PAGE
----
California could see hundreds of thousands of highway and transit-related jobs over the next five years due to the new Infrastructure Investments and Jobs Act signed by President Biden last month. Importantly, some of the new jobs could promote much-needed economic mobility for California’s workers.

California is slated to get $25 billion for highways, $4.2 billion for bridge replacement and repair, and $9.45 billion for public transportation from the infrastructure plan. The nonpartisan Public Policy Institute of California (PPIC) says this new investment “is likely to spur economic activity across the state” and will “create new jobs in sectors that build and maintain the state’s infrastructure.” 

The California Alliance for Jobs agrees. “It’s going to be really substantial for California’s economy,” said executive director Michael Quigley. “We can see 75,000 to 100,000 jobs created annually from the federal infrastructure investment.” 

These new construction jobs are set to create substantial benefits for California’s workforce, including:


California’s infrastructure workers comprise 9.2% of the state’s total workforce. In a new report, PPIC found that “These workers are especially likely to have less than a bachelor’s degree” and are also “more likely to be Latino or Black than are other full-time workers across the state.” PPIC notes that this means some of the new infrastructure jobs “could promote economic mobility among workers with lower levels of education.” PPIC notes that this means some of the new infrastructure jobs “could promote economic mobility among workers with lower levels of education.”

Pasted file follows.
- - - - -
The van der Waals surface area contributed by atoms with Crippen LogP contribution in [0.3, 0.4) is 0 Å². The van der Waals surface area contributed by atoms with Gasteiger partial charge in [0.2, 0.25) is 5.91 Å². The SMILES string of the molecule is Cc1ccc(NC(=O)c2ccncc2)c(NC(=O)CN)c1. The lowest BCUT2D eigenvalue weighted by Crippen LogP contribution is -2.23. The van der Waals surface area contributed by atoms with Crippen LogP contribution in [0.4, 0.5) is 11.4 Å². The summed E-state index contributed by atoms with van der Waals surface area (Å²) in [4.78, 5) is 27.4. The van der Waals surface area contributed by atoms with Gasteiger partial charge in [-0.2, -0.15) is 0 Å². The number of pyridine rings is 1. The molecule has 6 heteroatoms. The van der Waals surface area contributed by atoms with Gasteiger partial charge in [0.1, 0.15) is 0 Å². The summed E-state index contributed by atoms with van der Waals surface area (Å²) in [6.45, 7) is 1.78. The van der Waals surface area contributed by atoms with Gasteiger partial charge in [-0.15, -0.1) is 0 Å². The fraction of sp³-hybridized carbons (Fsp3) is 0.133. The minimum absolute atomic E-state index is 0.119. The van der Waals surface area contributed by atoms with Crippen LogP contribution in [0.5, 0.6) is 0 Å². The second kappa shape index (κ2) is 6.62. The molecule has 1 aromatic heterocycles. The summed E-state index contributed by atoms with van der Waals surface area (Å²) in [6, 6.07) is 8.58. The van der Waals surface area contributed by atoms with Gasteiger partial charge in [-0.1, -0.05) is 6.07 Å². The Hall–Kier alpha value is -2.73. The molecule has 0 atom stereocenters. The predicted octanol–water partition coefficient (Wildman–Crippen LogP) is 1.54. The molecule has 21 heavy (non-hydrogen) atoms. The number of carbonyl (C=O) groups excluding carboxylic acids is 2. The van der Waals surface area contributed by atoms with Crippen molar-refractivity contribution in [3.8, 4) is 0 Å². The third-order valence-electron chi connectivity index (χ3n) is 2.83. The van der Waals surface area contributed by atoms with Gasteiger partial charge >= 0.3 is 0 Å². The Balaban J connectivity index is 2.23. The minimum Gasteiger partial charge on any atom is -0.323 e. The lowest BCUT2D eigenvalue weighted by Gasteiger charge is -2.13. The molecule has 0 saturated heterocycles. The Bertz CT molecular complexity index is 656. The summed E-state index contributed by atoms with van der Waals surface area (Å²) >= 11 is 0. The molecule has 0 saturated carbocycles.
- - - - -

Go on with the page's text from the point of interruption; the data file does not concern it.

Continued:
Overall, infrastructure workers are more likely to be working full-time than other workers in California (61% compared to 43%). This opportunity for stable full-time jobs is good news, especially for workers with lower levels of education.


Those without college degrees can get paid more in infrastructure jobs. Many infrastructure jobs offer higher earnings to workers of all education levels, those with and without four-year degrees. PPIC found that fields that require training and skill – such as construction, installation, maintenance and repair, and architecture and engineering – typically pay about double the wages offered to less-skilled workers with the same level of formal education. 

Robbie Hunter of the State Building and Construction Trades Council, which represents 500,000 construction workers, believes the plan will lead to high-paying jobs. The bill includes a requirement that many of the projects funded pay workers a prevailing wage set by the state for each region. According to Jobs to Move America, the bill also allows cities and counties to prioritize hiring locally for federally funded construction projects, removing a prohibition set in the 1980s, which advocates for more equitable infrastructure spending.


Construction careers give workers “a level of economic security not found in other career paths,” Quigley said. “California’s construction trades are more than just a job. For hundreds of thousands of Californians from all walks of life, construction work is a career and a path to the middle class. Construction creates highly skilled, highly trained middle-class careers that support families and entire communities.”

Source: Sacramento Bee / Various